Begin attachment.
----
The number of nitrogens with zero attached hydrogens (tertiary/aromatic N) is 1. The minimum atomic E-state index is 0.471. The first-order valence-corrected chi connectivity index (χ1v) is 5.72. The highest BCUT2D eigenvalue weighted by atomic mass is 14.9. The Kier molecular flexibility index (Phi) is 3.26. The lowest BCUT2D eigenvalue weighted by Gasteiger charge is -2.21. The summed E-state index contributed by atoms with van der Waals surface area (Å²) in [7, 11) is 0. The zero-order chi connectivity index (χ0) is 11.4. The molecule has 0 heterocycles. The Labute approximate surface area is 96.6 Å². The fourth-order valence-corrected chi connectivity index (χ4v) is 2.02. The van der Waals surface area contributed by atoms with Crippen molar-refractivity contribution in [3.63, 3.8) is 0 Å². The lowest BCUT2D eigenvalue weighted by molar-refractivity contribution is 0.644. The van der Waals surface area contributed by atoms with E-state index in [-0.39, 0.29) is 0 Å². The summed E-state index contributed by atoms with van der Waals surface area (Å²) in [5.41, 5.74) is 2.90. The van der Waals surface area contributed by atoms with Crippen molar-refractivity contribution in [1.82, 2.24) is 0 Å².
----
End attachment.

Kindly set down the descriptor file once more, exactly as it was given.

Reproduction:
The number of nitrogens with zero attached hydrogens (tertiary/aromatic N) is 1. The minimum atomic E-state index is 0.471. The first-order valence-corrected chi connectivity index (χ1v) is 5.72. The highest BCUT2D eigenvalue weighted by atomic mass is 14.9. The Kier molecular flexibility index (Phi) is 3.26. The lowest BCUT2D eigenvalue weighted by Gasteiger charge is -2.21. The summed E-state index contributed by atoms with van der Waals surface area (Å²) in [7, 11) is 0. The zero-order chi connectivity index (χ0) is 11.4. The molecule has 0 heterocycles. The Labute approximate surface area is 96.6 Å². The fourth-order valence-corrected chi connectivity index (χ4v) is 2.02. The van der Waals surface area contributed by atoms with Crippen molar-refractivity contribution in [3.63, 3.8) is 0 Å². The lowest BCUT2D eigenvalue weighted by molar-refractivity contribution is 0.644. The van der Waals surface area contributed by atoms with E-state index in [-0.39, 0.29) is 0 Å². The summed E-state index contributed by atoms with van der Waals surface area (Å²) in [5.41, 5.74) is 2.90. The van der Waals surface area contributed by atoms with Crippen molar-refractivity contribution in [1.82, 2.24) is 0 Å².